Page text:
Si Chuan Dou Hua
by Qian Leung
@ 30 Jun 2017
At Si Chuan Dou Hua on Kitchener Road, 57-year-old Hong Kong Chef Cheng Kwong Leung shares that he first fills the tummy of a duck with sandy ginger dust, gold grass dust, cilantro powder, celery powder, salt, sugar, ginger, spring onions, garlic, bay leaf, star anise, suckling pig sauce, and Hua Diao jiu (Chinese rice wine). He sews up the opening with kitchen thread, and turns the duck over after half an hour for it to marinade evenly.
After another half an hour, it is ready to be wind-dried, for about three hours. Chef Cheng checks the charcoal used and has it lit and smoke-free. During the first 20 minutes, you don’t need a very big fire. “Whether you are barbecuing pork or roasting a duck, what’s important is the same,” says Chef Cheng. “During the last ten minutes, you need to get a good, roaring fire.” Usually, the roast ducks are set with a metal rod is used to turn the ducks, bellies facing the fire for the first 20 minutes. Then, a metal rod is used to turn the ducks, bellies facing the fire, for the last ten minutes. “This way, its skin would crisp, and the meat is actually more tender.” When the roast duck is done, he cuts the kitchen thread and lets the juices run out into a saucepan.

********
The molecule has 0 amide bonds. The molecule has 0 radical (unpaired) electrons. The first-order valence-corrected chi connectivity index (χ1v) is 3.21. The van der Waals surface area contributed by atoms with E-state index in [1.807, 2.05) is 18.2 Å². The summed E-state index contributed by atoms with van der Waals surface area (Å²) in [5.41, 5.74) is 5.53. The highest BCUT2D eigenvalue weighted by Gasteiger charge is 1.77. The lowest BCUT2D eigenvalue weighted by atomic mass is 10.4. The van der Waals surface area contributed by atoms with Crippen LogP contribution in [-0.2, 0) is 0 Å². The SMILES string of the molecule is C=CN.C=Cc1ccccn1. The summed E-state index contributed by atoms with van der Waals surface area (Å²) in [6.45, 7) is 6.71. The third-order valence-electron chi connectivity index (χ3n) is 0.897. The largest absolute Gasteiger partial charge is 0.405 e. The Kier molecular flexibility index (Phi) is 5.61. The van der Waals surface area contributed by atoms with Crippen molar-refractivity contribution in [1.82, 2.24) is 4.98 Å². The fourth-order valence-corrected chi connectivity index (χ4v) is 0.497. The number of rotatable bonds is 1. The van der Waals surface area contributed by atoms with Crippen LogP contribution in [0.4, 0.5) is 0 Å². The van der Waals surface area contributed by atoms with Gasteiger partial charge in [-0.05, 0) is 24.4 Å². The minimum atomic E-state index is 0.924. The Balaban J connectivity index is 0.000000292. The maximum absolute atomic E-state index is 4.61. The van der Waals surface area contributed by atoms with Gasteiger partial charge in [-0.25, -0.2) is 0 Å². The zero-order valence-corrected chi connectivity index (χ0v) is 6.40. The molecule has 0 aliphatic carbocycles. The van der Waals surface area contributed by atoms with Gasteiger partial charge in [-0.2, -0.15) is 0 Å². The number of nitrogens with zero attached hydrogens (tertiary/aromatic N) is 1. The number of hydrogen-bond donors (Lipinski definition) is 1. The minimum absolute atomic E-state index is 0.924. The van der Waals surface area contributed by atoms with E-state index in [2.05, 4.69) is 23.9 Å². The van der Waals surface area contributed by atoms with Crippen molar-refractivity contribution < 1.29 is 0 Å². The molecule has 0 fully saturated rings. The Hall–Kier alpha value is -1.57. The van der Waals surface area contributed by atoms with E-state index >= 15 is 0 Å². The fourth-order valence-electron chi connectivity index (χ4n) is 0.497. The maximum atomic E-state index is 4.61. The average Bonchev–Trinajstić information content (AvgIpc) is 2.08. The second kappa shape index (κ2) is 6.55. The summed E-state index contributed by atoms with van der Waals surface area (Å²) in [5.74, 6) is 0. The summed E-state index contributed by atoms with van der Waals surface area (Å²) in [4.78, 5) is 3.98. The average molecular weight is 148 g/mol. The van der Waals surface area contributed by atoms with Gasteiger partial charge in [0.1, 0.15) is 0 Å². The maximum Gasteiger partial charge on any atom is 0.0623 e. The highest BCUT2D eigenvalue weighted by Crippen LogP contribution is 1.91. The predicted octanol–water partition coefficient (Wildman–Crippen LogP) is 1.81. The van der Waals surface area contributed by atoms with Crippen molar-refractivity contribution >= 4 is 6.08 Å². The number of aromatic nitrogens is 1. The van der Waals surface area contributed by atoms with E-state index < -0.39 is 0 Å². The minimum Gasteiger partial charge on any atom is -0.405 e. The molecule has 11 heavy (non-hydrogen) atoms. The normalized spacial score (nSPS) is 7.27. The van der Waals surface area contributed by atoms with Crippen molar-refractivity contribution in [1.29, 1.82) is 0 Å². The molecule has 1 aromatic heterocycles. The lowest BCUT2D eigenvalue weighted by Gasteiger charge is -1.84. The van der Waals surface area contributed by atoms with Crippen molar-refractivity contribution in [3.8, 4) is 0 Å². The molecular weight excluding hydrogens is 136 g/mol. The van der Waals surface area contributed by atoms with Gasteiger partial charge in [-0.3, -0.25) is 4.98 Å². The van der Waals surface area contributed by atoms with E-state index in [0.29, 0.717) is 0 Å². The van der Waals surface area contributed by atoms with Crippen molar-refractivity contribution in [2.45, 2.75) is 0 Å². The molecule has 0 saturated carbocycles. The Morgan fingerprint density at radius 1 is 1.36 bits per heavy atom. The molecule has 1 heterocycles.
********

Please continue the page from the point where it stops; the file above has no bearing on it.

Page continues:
Some fish stock is added, and this flavourful gravy is then served together with the roast duck. Although some guests prefer the gravy served separately, Chef Cheng assures you that the roast duck skin would still remain crispy for about 20 minutes, even if it served with the gravy, and that it tastes even more delicious this way.
Each roast duck is about 2.2 to 2.3 kilogramme range, as he finds the roasted meat more tender. “In our line of work, the one thing needed is the willingness to put your heart, your soul, into what you are doing,” says Chef Cheng. “Sometimes the quality of the ducks we get is out of control. That’s when it takes your heart, your patience, to make it taste good.”